If the purpose was to extract information, the US military could not openly detain and hold an Iranian diplomat without a blatant breach of international law. Nevertheless, as the Stratfor article explained, “an opportunity to question him would be of real value to the United States. Maintaining plausible deniability would be the key. But arranging for Sharafi’s abduction by a third party would be a feasible way of obtaining the intelligence sought by the United States. It is therefore quite possible that this was a US-authorised operation executed by Washington’s Sunni allies.”
Whoever carried it out, the US stands to benefit politically from the abduction, which directly cuts across relations between the Iranian and Iraqi governments. As it prepares for a military confrontation with Iran, the Bush administration has adamantly refused to hold direct talks with Tehran to resolve outstanding disputes over alleged nuclear weapons programs and support for anti-US insurgents. The Iraqi government, however, is based on a coalition of Shiite parties, all of which have longstanding connections with Tehran, putting it increasingly at odds with Washington.
Iraqi Prime Minister Nouri al-Maliki told CNN last week that the US and Iran should not use Iraq as a proxy battleground for their disputes. “We have told the Iranians and the Americans, ‘We know that you have a problem with each other, but we are asking you, please solve your problems outside Iraq’,” he said. “We will not accept Iran using Iraq to attack the American forces. We don’t want the American forces to take Iraq as a field to attack Iran or Syria.”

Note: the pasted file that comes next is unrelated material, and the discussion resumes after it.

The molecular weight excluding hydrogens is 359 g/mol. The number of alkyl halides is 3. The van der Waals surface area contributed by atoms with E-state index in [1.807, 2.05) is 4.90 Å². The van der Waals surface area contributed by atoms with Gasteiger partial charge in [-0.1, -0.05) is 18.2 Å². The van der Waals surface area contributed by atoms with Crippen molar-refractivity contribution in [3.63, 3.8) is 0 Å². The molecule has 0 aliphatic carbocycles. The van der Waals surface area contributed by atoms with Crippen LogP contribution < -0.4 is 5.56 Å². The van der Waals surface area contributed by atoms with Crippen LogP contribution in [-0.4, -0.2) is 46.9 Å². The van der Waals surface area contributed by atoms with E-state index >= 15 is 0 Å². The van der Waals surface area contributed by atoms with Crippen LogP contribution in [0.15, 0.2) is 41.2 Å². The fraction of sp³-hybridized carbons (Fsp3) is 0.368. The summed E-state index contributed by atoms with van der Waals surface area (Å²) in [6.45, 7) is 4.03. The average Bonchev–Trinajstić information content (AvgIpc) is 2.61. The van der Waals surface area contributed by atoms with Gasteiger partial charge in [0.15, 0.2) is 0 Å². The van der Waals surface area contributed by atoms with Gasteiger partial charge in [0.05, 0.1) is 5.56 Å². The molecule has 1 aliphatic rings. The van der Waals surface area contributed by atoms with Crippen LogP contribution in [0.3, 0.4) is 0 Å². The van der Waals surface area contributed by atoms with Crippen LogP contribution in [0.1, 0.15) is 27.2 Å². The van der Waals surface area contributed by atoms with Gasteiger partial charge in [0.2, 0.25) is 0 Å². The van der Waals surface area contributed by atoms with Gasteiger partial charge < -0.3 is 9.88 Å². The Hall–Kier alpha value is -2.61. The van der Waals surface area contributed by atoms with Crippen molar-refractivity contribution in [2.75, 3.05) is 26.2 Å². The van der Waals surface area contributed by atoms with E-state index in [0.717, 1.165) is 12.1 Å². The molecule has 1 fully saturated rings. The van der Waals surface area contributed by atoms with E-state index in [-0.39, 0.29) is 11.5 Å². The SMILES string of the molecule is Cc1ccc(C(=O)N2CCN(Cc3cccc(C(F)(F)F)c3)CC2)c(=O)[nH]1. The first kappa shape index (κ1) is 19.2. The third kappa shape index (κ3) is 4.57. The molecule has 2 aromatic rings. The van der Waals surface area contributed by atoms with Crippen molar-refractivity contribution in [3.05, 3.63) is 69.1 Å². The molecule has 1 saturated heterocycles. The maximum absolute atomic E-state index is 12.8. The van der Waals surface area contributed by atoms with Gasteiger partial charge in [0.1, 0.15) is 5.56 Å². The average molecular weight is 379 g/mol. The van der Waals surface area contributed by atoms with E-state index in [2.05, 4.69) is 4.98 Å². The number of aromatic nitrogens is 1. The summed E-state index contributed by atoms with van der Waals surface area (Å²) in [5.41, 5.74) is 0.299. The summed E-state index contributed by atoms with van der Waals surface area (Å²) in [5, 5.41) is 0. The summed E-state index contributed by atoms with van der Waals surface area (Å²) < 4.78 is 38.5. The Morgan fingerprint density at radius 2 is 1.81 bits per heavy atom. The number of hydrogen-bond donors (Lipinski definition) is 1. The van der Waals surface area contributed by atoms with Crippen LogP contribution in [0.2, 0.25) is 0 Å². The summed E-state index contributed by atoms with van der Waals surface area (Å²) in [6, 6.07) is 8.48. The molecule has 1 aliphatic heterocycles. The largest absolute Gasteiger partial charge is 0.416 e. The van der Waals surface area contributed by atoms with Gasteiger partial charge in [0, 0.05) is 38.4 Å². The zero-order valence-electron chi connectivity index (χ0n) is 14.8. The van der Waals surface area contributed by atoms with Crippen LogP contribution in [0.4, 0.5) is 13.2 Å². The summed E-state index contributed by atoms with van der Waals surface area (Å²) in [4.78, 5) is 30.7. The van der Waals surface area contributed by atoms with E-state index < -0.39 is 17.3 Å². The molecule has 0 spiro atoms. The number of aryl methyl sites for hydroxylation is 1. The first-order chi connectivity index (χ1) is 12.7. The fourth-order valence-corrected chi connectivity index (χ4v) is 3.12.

While the US refuses to talk to Iran, top Iraqi officials continue to visit Tehran. Last week the Iraqi government invited Iran and Syria to send delegations to Baghdad in March for talks on security issues that could include other countries in the region. The US, which has not been asked to attend, broadly welcomed the meeting but did not comment directly on Iranian and Syrian involvement.
On Monday, Abdul Aziz Hakim, leader of the Supreme Council of Islamic Revolution in Iraq (SCIRI), publicly appealed for the US to hold direct talks with Iran, saying: “All Iraqi statesmen support [US-Iran] talks and we believe negotiations will bear many results.” SCIRI, one of the largest Shiite factions in the Maliki government, has close ties with the Iranian regime. Hakim was in Tehran to meet with Iranian supreme leader Ayatollah Ali Khamenei.
The Bush administration, which ignored Hakim’s remarks, has no intention opening negotiations with Tehran. Far from wanting to resolve the disputes with Iran, the US is casting around for pretexts to intensify the pressure on the Iranian regime and prepare for a military attack. In the event of war with Iran, Washington’s current Shiite-dominated puppet regime will rapidly become a liability.